The fine relates to the failure by Ulster to set aside adequate levels of capital in compliance with Central Bank guidelines.
Between Jan 26 and Sept 13, 2011, the bank did not apply haircuts to certain retail and corporate deposits.
Ulster is supposed to set aside capital relative to the size of the deposits it takes in to ensure that it could meet future calls in a timely manner. Moreover, it had excluded certain cashflows from the calculation of its overall liquidity position.
The Central Bank imposed the fine in part for these breaches and also for failing to report them to the relevant authorities during the period when they took place.
In 2009, the Central Bank ordered all Irish banks to hold additional Pillar II capital to cushion against increased risks. Under this directive Ulster Bank should have been holding €339m, but in a regulatory filing to the Central Bank at Mar 31, 2011, the firm had a shortfall of €313m in relation to its requirement.
Ulster is a wholly owned subsidiary of Royal Bank of Scotland. In a statement, it said no customers were ever at risk through these errors.
Jim Brown, Ulster Bank CEO, said: “This settlement is significant and we acknowledge that these contraventions, which occurred in 2011, were unacceptable.
“We identified the contraventions ourselves and we have since implemented a number of robust measures to ensure similar contraventions are not repeated.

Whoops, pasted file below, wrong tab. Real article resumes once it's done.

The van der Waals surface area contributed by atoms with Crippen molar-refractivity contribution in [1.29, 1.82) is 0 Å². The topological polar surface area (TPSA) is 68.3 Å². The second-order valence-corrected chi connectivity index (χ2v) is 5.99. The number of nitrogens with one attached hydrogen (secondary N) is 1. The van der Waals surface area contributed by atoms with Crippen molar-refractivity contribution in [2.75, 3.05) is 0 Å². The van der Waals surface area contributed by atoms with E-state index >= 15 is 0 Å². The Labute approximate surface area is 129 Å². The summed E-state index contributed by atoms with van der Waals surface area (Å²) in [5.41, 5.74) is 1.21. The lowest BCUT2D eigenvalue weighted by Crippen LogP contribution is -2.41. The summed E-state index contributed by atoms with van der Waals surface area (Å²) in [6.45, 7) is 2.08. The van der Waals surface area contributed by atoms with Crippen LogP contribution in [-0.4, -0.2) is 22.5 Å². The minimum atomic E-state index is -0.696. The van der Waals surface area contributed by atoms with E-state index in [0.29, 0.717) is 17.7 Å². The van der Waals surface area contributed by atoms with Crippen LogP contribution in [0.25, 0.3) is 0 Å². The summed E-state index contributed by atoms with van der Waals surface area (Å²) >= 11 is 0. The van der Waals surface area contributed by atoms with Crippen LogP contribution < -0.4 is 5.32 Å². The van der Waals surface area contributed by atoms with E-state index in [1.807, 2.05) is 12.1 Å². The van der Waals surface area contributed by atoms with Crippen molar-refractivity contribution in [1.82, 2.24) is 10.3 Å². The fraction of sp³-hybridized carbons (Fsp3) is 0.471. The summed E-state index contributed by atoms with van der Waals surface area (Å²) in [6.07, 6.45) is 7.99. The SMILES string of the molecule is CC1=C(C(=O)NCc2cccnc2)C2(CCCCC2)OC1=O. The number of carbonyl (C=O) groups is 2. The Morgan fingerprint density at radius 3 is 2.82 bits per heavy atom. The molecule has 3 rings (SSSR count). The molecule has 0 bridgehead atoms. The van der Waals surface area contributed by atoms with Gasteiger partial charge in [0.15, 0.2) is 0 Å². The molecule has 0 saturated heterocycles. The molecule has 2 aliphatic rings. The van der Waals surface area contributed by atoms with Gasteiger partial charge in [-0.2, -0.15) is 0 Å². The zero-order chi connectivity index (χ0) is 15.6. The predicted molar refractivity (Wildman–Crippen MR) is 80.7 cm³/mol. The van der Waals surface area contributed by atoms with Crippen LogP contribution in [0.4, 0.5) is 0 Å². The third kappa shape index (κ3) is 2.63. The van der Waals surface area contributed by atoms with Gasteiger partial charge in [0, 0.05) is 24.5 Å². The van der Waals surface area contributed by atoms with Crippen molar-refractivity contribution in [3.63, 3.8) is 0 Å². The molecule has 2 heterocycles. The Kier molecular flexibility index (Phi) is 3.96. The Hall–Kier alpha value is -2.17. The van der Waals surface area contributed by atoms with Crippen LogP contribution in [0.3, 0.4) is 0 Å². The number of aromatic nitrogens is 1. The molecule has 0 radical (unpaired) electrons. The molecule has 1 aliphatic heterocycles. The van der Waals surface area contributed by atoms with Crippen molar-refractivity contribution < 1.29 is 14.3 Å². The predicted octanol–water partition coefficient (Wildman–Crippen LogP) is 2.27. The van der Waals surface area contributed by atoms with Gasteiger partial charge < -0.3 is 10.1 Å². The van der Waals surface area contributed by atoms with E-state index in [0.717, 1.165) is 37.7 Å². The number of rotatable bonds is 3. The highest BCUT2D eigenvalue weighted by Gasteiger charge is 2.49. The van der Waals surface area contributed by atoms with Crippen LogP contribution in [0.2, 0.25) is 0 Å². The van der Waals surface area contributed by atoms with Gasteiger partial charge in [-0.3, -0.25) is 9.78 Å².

“I would like to highlight that, at no point during the period in question, were our customers affected in any way. We remain committed to serving the needs of our 1.9m customers across the island of Ireland.”
RBS has had to pump in over £15bn (€18.6bn) to cover losses at the bank since 2008. Moreover, it was plagued by technology problems over the summer which has cost it €100m between compensation claims and additional operating costs.
Peter Oakes, director of enforcement at the Central Bank, said: “This is the first settlement by the Central Bank with a firm for contraventions of capital requirements and the third for contraventions of liquidity requirements.
“This enforcement action and the penalties imposed reflect the importance the Central Bank places on compliance with all aspects of key prudential requirements regardless of whether or not contraventions of core Pillar I minimum capital requirements or liquidity ratios arise.
“Regulated firms must fully comply with their liquidity and capital requirements including, establishing and maintaining effective internal controls for the management of liquidity risk and having in place sound and effective strategies and processes to address internal control requirements,” Mr Oakes said.
“Failing to meet these basic requirements represents an unacceptable risk to a regulated financial service provider’s business and to the Central Bank achieving its statutory objectives.